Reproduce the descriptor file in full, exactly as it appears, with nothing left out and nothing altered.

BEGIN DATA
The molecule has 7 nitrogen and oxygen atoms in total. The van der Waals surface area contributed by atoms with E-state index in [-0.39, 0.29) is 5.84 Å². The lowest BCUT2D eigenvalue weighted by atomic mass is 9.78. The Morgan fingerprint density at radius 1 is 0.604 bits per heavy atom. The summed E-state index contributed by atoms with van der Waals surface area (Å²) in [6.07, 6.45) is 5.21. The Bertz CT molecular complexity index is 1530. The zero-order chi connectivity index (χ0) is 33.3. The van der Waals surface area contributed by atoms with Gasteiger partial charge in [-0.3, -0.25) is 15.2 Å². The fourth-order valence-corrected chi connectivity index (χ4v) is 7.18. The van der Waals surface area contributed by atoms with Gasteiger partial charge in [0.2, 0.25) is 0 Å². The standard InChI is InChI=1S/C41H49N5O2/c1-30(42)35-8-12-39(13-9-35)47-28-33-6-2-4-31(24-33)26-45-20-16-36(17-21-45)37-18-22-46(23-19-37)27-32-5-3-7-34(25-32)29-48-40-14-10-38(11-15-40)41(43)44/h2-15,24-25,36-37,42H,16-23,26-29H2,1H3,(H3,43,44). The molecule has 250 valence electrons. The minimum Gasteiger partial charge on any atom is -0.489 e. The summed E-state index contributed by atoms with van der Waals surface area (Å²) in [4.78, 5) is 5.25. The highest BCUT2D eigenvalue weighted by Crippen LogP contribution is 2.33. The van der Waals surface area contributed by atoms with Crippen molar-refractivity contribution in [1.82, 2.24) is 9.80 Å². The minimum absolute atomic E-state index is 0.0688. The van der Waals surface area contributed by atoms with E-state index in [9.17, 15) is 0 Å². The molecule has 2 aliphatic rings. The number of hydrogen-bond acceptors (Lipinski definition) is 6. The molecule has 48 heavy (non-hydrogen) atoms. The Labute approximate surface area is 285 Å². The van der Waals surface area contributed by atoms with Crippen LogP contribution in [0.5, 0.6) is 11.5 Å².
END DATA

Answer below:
The molecule has 7 nitrogen and oxygen atoms in total. The van der Waals surface area contributed by atoms with E-state index in [-0.39, 0.29) is 5.84 Å². The lowest BCUT2D eigenvalue weighted by atomic mass is 9.78. The Morgan fingerprint density at radius 1 is 0.604 bits per heavy atom. The summed E-state index contributed by atoms with van der Waals surface area (Å²) in [6.07, 6.45) is 5.21. The Bertz CT molecular complexity index is 1530. The zero-order chi connectivity index (χ0) is 33.3. The van der Waals surface area contributed by atoms with Gasteiger partial charge in [-0.3, -0.25) is 15.2 Å². The fourth-order valence-corrected chi connectivity index (χ4v) is 7.18. The van der Waals surface area contributed by atoms with Gasteiger partial charge in [0.2, 0.25) is 0 Å². The standard InChI is InChI=1S/C41H49N5O2/c1-30(42)35-8-12-39(13-9-35)47-28-33-6-2-4-31(24-33)26-45-20-16-36(17-21-45)37-18-22-46(23-19-37)27-32-5-3-7-34(25-32)29-48-40-14-10-38(11-15-40)41(43)44/h2-15,24-25,36-37,42H,16-23,26-29H2,1H3,(H3,43,44). The molecule has 250 valence electrons. The minimum Gasteiger partial charge on any atom is -0.489 e. The summed E-state index contributed by atoms with van der Waals surface area (Å²) in [4.78, 5) is 5.25. The highest BCUT2D eigenvalue weighted by Crippen LogP contribution is 2.33. The van der Waals surface area contributed by atoms with Crippen molar-refractivity contribution in [1.82, 2.24) is 9.80 Å². The minimum absolute atomic E-state index is 0.0688. The van der Waals surface area contributed by atoms with E-state index in [9.17, 15) is 0 Å². The molecule has 2 aliphatic rings. The number of hydrogen-bond acceptors (Lipinski definition) is 6. The molecule has 48 heavy (non-hydrogen) atoms. The Labute approximate surface area is 285 Å². The van der Waals surface area contributed by atoms with Crippen LogP contribution in [0.5, 0.6) is 11.5 Å².